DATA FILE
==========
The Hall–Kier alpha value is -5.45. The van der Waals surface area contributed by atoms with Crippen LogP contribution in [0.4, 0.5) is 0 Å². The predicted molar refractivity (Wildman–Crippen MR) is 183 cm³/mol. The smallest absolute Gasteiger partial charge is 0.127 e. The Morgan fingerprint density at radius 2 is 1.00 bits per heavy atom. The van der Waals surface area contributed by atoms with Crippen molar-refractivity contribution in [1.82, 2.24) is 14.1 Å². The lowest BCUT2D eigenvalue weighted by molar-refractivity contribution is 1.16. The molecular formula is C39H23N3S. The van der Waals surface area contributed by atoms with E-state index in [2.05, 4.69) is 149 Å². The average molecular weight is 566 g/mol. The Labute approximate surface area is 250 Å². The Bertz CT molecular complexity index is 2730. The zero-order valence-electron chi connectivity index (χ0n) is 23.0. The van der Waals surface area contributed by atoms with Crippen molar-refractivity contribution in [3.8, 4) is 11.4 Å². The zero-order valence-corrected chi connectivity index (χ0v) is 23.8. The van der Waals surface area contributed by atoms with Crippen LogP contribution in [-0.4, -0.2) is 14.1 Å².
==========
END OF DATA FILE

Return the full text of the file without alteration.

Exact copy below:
The Hall–Kier alpha value is -5.45. The van der Waals surface area contributed by atoms with Crippen LogP contribution in [0.4, 0.5) is 0 Å². The predicted molar refractivity (Wildman–Crippen MR) is 183 cm³/mol. The smallest absolute Gasteiger partial charge is 0.127 e. The Morgan fingerprint density at radius 2 is 1.00 bits per heavy atom. The van der Waals surface area contributed by atoms with Crippen molar-refractivity contribution in [1.82, 2.24) is 14.1 Å². The lowest BCUT2D eigenvalue weighted by molar-refractivity contribution is 1.16. The molecular formula is C39H23N3S. The van der Waals surface area contributed by atoms with E-state index in [2.05, 4.69) is 149 Å². The average molecular weight is 566 g/mol. The Labute approximate surface area is 250 Å². The Bertz CT molecular complexity index is 2730. The zero-order valence-electron chi connectivity index (χ0n) is 23.0. The van der Waals surface area contributed by atoms with Crippen molar-refractivity contribution in [3.8, 4) is 11.4 Å². The zero-order valence-corrected chi connectivity index (χ0v) is 23.8. The van der Waals surface area contributed by atoms with Crippen LogP contribution in [-0.4, -0.2) is 14.1 Å².